How activism developed in Santa Clara Valley
by David Bacon
In the 1960s the upsurge of the civil rights and anti-war movements transformed the politics and social movements of the Santa Clara Valley. In part, this reflected growing population and changing demographics.
In 1950 Santa Clara County’s population was 290,000, and 12 percent were people with Spanish names. By 1970 the population had grown to over a million, and while Spanish-named people were still 12 percent, their numbers had swelled to 129,000. As significant, the 2,333 Filipinos in the county in 1960 had exploded to 28,000 in 1980, and 60,000 in 1990, as they became one of the most important parts of the workforce in the electronics industry of Silicon Valley. By 1990 the Hispanic category used by the Census that year included 307,000 people-now over 20 percent of the population.
Key among the organizers of the civil rights era was Sofia Mendoza. She and her husband Gil fought discrimination in San Jose from the time she was a student in college. In the 1960s she and other Chicano community activists in the East San Jose barrio began organizing against the Vietnam War. “I was extremely bothered because not only were they killing our young men in Vietnam, they were also killing them here in the streets of San Jose,” she later explained.
1960s Chicano movement mobilizes against police brutality
The first of the Chicano student blowouts, which helped launch the Chicano movement, took place at San Jose’s Roosevelt Junior High in 1968. Rosalio Muñoz came up from Los Angeles to support the students, and talked with Mendoza. He then went back to LA where he, Carlos Muñoz and other activists started the student walkouts there. Rosalio Muñoz later became a primary organizer of the huge Chicano Moratorium march against the Vietnam War up Whittier Boulevard, where Ruben Salazar was shot by Los Angeles police and killed.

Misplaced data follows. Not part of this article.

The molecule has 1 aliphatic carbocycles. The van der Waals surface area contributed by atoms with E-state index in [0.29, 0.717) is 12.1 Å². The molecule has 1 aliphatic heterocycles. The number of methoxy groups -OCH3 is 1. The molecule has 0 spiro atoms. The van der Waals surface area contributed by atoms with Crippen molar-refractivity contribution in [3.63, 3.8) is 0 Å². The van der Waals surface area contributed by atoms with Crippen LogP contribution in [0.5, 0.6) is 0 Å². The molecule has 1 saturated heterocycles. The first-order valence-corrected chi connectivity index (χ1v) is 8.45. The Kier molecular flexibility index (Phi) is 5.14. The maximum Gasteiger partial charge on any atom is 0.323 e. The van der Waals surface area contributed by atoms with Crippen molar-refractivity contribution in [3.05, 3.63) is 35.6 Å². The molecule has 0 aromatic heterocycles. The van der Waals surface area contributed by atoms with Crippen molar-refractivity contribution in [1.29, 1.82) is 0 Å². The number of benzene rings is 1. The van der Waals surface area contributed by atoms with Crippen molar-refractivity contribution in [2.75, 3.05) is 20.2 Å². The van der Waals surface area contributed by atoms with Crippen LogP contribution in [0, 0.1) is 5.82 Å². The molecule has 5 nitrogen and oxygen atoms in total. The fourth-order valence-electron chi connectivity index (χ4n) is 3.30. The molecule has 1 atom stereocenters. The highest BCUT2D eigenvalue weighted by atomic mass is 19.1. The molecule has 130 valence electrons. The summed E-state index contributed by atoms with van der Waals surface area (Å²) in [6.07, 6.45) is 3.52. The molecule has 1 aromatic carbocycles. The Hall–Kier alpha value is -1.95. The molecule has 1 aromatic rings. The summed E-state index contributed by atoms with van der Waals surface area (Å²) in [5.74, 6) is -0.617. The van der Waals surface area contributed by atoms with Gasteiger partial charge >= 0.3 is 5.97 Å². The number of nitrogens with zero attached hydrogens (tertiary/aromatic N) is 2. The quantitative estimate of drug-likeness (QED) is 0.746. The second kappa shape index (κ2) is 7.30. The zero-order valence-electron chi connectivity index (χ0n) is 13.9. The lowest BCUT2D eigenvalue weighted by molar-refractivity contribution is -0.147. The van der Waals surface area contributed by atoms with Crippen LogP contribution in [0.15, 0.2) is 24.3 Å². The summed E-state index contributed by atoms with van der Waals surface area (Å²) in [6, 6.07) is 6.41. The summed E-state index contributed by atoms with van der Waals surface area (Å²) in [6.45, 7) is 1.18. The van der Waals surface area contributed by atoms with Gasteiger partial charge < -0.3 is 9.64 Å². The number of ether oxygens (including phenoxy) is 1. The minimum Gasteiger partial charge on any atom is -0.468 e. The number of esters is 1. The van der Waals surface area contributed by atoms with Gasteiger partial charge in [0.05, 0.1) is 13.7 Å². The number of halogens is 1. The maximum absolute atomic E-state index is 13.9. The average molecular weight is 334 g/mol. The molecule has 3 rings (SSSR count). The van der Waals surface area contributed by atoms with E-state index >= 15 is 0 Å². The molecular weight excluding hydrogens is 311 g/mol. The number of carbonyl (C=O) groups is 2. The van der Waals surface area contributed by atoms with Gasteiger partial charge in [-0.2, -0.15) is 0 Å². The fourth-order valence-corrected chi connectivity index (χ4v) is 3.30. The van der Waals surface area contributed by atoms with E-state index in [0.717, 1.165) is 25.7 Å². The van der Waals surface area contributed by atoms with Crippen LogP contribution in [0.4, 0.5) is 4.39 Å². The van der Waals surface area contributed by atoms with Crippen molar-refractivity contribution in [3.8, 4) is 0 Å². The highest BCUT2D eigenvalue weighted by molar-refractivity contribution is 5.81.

In San Jose the movement began organizing marches on City Hall, and formed a committee to stop police brutality, the Community Alert Patrol. “We just had it,” Mendoza remembered. “We had reached our limit. The police had guns, mace and billy clubs. They were always ready to attack us. It seemed as if nobody could stop what the police were doing.”
But CAP did stop them. One march mobilized 2000 people. Its members monitored police activity, much as the Panthers were doing in Oakland, documenting police beatings and arrests. Students organizing for ethnic studies classes at San Jose State University became some of CAP’s most active members, at the same time fighting to get military recruiters off the campus. CAP had the participation of Communists, socialists, Chicano nationalists and other leftwing groups.